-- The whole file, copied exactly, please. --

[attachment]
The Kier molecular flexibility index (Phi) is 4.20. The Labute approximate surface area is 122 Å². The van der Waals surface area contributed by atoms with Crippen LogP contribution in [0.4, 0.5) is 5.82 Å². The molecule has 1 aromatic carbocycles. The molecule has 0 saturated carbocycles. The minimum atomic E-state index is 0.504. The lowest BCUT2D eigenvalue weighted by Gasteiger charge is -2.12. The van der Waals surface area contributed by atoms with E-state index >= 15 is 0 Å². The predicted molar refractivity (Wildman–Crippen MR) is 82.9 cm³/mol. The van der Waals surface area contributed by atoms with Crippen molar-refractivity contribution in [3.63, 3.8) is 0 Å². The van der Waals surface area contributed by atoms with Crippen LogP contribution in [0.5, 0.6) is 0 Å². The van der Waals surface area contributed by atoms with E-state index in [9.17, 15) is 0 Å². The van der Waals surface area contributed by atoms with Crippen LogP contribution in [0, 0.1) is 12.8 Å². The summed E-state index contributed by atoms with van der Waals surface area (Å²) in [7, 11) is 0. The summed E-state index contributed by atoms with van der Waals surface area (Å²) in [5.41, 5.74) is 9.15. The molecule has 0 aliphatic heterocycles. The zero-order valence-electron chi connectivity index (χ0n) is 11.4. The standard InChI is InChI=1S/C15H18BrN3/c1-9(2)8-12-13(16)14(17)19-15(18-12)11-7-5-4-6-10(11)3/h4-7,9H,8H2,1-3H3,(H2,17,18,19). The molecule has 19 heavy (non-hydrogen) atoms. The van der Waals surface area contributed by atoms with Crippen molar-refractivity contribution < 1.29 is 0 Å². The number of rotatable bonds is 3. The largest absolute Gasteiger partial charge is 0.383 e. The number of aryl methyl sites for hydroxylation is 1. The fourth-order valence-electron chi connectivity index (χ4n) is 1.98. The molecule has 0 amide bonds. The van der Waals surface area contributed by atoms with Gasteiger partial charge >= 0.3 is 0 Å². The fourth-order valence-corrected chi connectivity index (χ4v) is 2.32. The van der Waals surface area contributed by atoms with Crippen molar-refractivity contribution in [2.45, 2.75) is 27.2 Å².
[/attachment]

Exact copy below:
The Kier molecular flexibility index (Phi) is 4.20. The Labute approximate surface area is 122 Å². The van der Waals surface area contributed by atoms with Crippen LogP contribution in [0.4, 0.5) is 5.82 Å². The molecule has 1 aromatic carbocycles. The molecule has 0 saturated carbocycles. The minimum atomic E-state index is 0.504. The lowest BCUT2D eigenvalue weighted by Gasteiger charge is -2.12. The van der Waals surface area contributed by atoms with E-state index >= 15 is 0 Å². The predicted molar refractivity (Wildman–Crippen MR) is 82.9 cm³/mol. The van der Waals surface area contributed by atoms with Crippen molar-refractivity contribution in [3.63, 3.8) is 0 Å². The van der Waals surface area contributed by atoms with Crippen LogP contribution in [0.5, 0.6) is 0 Å². The van der Waals surface area contributed by atoms with E-state index in [9.17, 15) is 0 Å². The van der Waals surface area contributed by atoms with Crippen LogP contribution in [0, 0.1) is 12.8 Å². The summed E-state index contributed by atoms with van der Waals surface area (Å²) in [7, 11) is 0. The summed E-state index contributed by atoms with van der Waals surface area (Å²) in [5.41, 5.74) is 9.15. The molecule has 0 aliphatic heterocycles. The zero-order valence-electron chi connectivity index (χ0n) is 11.4. The standard InChI is InChI=1S/C15H18BrN3/c1-9(2)8-12-13(16)14(17)19-15(18-12)11-7-5-4-6-10(11)3/h4-7,9H,8H2,1-3H3,(H2,17,18,19). The molecule has 19 heavy (non-hydrogen) atoms. The van der Waals surface area contributed by atoms with Crippen molar-refractivity contribution < 1.29 is 0 Å². The number of rotatable bonds is 3. The largest absolute Gasteiger partial charge is 0.383 e. The number of aryl methyl sites for hydroxylation is 1. The fourth-order valence-electron chi connectivity index (χ4n) is 1.98. The molecule has 0 amide bonds. The van der Waals surface area contributed by atoms with Gasteiger partial charge >= 0.3 is 0 Å². The fourth-order valence-corrected chi connectivity index (χ4v) is 2.32. The van der Waals surface area contributed by atoms with Crippen molar-refractivity contribution in [2.45, 2.75) is 27.2 Å².